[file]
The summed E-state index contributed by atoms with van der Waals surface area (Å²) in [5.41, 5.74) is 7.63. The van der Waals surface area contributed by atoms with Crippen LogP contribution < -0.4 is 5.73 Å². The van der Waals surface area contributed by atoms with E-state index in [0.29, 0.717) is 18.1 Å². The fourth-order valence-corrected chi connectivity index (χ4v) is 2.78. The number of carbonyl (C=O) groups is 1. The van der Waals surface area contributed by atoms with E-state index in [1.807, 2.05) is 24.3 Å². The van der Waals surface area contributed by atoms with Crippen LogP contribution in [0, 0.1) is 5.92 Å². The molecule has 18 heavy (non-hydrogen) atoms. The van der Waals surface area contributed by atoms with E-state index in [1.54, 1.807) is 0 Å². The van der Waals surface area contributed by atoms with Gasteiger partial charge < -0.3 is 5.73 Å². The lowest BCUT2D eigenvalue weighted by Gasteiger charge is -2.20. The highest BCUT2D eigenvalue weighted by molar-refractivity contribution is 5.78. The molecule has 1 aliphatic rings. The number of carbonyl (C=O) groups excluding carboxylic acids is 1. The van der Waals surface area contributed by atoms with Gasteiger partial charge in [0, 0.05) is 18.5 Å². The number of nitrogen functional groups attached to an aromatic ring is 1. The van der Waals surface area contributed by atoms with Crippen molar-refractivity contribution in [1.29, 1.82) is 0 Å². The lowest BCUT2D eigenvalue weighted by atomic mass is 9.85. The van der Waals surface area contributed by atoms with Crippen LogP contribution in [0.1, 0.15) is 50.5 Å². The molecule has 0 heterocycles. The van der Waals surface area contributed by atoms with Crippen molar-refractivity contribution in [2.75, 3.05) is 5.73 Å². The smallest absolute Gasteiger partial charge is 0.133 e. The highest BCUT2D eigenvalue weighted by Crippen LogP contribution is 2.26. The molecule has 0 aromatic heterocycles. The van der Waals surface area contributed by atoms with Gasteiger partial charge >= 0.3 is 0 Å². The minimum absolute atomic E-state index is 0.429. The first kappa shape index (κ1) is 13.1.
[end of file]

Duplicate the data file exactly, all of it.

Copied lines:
The summed E-state index contributed by atoms with van der Waals surface area (Å²) in [5.41, 5.74) is 7.63. The van der Waals surface area contributed by atoms with Crippen LogP contribution < -0.4 is 5.73 Å². The van der Waals surface area contributed by atoms with E-state index in [0.29, 0.717) is 18.1 Å². The fourth-order valence-corrected chi connectivity index (χ4v) is 2.78. The number of carbonyl (C=O) groups is 1. The van der Waals surface area contributed by atoms with E-state index in [1.807, 2.05) is 24.3 Å². The van der Waals surface area contributed by atoms with Crippen LogP contribution in [0, 0.1) is 5.92 Å². The molecule has 18 heavy (non-hydrogen) atoms. The van der Waals surface area contributed by atoms with E-state index in [1.54, 1.807) is 0 Å². The van der Waals surface area contributed by atoms with Gasteiger partial charge < -0.3 is 5.73 Å². The lowest BCUT2D eigenvalue weighted by Gasteiger charge is -2.20. The highest BCUT2D eigenvalue weighted by molar-refractivity contribution is 5.78. The molecule has 1 aliphatic rings. The number of carbonyl (C=O) groups excluding carboxylic acids is 1. The van der Waals surface area contributed by atoms with Gasteiger partial charge in [0, 0.05) is 18.5 Å². The number of nitrogen functional groups attached to an aromatic ring is 1. The van der Waals surface area contributed by atoms with Crippen molar-refractivity contribution in [1.29, 1.82) is 0 Å². The lowest BCUT2D eigenvalue weighted by atomic mass is 9.85. The van der Waals surface area contributed by atoms with Crippen LogP contribution in [0.1, 0.15) is 50.5 Å². The molecule has 0 heterocycles. The van der Waals surface area contributed by atoms with Crippen molar-refractivity contribution in [2.75, 3.05) is 5.73 Å². The smallest absolute Gasteiger partial charge is 0.133 e. The highest BCUT2D eigenvalue weighted by Crippen LogP contribution is 2.26. The molecule has 0 aromatic heterocycles. The van der Waals surface area contributed by atoms with Gasteiger partial charge >= 0.3 is 0 Å². The minimum absolute atomic E-state index is 0.429. The first kappa shape index (κ1) is 13.1.